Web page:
Tuesday

Aug. 4, 1998

The Monarchs

by Alison Hawthorn Deming

TUESDAY 8/4

Today's Reading: Lines from "Monarchs" by Alison Hawthorne Deming from THE MONARCHS, published by Louisiana State University Press (1997).

It's the birthday of the Norwegian author KNUT HAMSUN, born in the town of Lum, 1859, and winner of the 1920 Nobel Prize in literature. He had almost no education, and started writing poems and books in his late teens. He came to America and worked as a streetcar conductor in Chicago and as a farmhand in North Dakota, then when he was 30 years old published a fragment of a novel called Hunger, a semi-autobiographical story about a starving young writer in Norway. It made Hamsun an overnight sensation. His best-known work, Growth of the Soil, came out in 1920, the year he won the Nobel.

The nature writer W. H. HUDSON was born this day in 1841, near Buenos Aires. He was the son of Americans who'd lost their farm here in the States and gone to Argentina to try to make it as farmers there. William grew up on a ranch and planned to take it over, but he contracted rheumatic fever when he was 15 years old, and it disabled him. He became an expert on birds, and moved to London where he wrote ornithology books and outdoor novels, the most famous of which was Green Mansions, published in 1904.

It's the birthday in London, 1839, of the English art critic WALTER PATER, who became famous in the late 1800s for arguing that art doesn't have to have any moral standard or useful function; "Art for art's sake," was his motto. He wrote novels that argued the idea, but became better known for his essays, in which he said, "Art comes to you proposing frankly to give you nothing but the highest quality to your moments as they pass.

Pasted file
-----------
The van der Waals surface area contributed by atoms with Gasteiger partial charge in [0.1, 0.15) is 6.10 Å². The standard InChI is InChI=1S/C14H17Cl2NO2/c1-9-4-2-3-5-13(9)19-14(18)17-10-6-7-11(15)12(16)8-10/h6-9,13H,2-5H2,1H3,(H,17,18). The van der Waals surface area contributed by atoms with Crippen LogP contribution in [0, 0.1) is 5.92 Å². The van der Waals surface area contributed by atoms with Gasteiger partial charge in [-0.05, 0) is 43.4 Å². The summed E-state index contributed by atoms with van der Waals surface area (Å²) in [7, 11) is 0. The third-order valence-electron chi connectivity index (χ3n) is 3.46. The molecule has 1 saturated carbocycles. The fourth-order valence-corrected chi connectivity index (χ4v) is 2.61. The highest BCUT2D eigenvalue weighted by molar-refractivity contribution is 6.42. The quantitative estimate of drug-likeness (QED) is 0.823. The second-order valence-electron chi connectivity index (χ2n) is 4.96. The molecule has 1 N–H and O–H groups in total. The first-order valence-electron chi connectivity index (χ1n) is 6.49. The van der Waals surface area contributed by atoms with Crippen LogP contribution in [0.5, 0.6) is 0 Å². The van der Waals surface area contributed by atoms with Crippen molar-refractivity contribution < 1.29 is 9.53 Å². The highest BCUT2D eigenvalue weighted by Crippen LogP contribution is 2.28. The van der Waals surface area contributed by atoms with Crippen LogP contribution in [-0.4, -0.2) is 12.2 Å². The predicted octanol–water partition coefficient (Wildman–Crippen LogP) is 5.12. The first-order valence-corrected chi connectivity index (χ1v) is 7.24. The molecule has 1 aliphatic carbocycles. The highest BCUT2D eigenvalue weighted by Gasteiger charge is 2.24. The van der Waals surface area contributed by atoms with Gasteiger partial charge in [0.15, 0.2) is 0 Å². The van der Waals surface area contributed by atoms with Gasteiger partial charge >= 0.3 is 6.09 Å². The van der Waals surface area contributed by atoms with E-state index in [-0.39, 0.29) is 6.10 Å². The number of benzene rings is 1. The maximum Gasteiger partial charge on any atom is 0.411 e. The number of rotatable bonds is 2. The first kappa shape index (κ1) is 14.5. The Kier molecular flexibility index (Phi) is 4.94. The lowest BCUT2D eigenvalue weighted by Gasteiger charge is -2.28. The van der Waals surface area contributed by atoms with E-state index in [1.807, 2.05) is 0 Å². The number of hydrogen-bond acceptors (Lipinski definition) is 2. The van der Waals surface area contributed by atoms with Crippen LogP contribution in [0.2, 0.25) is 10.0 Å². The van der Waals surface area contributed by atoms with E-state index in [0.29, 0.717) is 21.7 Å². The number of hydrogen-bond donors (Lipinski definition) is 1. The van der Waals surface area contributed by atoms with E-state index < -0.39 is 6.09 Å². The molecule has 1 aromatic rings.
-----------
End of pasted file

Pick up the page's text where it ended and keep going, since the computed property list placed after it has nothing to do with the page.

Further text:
The SATURDAY EVENING POST went into business on this day in 1821 – four pages of news, fiction, essays and theater reviews. It came out of Philadelphia and was printed in the shop where Ben Franklin's Pennsylvania Gazette had once been housed.

It's the birthday in Sussex, 1792, of the English romantic poet PERCY BYSSHE SHELLEY. He spent a year at the University of Oxford, but got kicked out for writing a pamphlet entitled, "The Necessity of Atheism." He married, had two children, but fell in love with Mary Wollstonecraft Godwin and ran off with her to the Continent, where he spent most of the rest of his life writing poems like "Prometheus Unbound." Shelley drowned when he was 29 years old, sailing off the coast of Tuscany, Italy.

It's the birthday of NICOLAS-JACQUES CONTE, the French engineer born in 1755, who invented the pencil. During the French Revolution, Conte devised a method for mixing clay with graphite that's still used today.

Be well, do good work, and keep in touch.®

 









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